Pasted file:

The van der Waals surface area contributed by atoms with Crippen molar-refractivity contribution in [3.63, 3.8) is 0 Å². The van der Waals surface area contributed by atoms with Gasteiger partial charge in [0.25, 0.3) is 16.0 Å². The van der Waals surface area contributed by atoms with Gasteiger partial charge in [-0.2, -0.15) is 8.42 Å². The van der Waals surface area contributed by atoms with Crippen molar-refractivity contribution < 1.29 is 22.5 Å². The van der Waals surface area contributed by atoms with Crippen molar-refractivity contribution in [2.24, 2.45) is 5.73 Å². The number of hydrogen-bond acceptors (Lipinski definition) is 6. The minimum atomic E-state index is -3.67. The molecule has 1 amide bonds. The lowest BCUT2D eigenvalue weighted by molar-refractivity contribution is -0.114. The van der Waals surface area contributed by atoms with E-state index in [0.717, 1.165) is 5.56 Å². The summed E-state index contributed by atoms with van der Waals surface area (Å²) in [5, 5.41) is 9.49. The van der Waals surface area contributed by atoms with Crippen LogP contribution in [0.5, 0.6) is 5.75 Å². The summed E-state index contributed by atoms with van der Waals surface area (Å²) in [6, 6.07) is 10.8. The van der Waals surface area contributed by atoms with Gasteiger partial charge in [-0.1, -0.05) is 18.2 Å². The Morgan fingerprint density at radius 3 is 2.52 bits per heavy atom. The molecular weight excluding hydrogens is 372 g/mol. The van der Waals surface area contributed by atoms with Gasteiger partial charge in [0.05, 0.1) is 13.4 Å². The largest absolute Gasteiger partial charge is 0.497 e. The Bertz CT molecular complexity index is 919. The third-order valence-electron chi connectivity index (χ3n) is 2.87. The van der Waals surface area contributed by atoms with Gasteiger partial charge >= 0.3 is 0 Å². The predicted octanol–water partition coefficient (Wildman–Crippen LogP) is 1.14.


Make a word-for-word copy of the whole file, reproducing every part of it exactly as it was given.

The van der Waals surface area contributed by atoms with Crippen molar-refractivity contribution in [3.63, 3.8) is 0 Å². The van der Waals surface area contributed by atoms with Gasteiger partial charge in [0.25, 0.3) is 16.0 Å². The van der Waals surface area contributed by atoms with Gasteiger partial charge in [-0.2, -0.15) is 8.42 Å². The van der Waals surface area contributed by atoms with Crippen molar-refractivity contribution < 1.29 is 22.5 Å². The van der Waals surface area contributed by atoms with Crippen molar-refractivity contribution in [2.24, 2.45) is 5.73 Å². The number of hydrogen-bond acceptors (Lipinski definition) is 6. The minimum atomic E-state index is -3.67. The molecule has 1 amide bonds. The lowest BCUT2D eigenvalue weighted by molar-refractivity contribution is -0.114. The van der Waals surface area contributed by atoms with E-state index in [0.717, 1.165) is 5.56 Å². The summed E-state index contributed by atoms with van der Waals surface area (Å²) in [5, 5.41) is 9.49. The van der Waals surface area contributed by atoms with Crippen LogP contribution in [0.5, 0.6) is 5.75 Å². The summed E-state index contributed by atoms with van der Waals surface area (Å²) in [6, 6.07) is 10.8. The van der Waals surface area contributed by atoms with Gasteiger partial charge in [-0.1, -0.05) is 18.2 Å². The Morgan fingerprint density at radius 3 is 2.52 bits per heavy atom. The molecular weight excluding hydrogens is 372 g/mol. The van der Waals surface area contributed by atoms with Gasteiger partial charge in [0.05, 0.1) is 13.4 Å². The largest absolute Gasteiger partial charge is 0.497 e. The Bertz CT molecular complexity index is 919. The third-order valence-electron chi connectivity index (χ3n) is 2.87. The van der Waals surface area contributed by atoms with Gasteiger partial charge >= 0.3 is 0 Å². The predicted octanol–water partition coefficient (Wildman–Crippen LogP) is 1.14.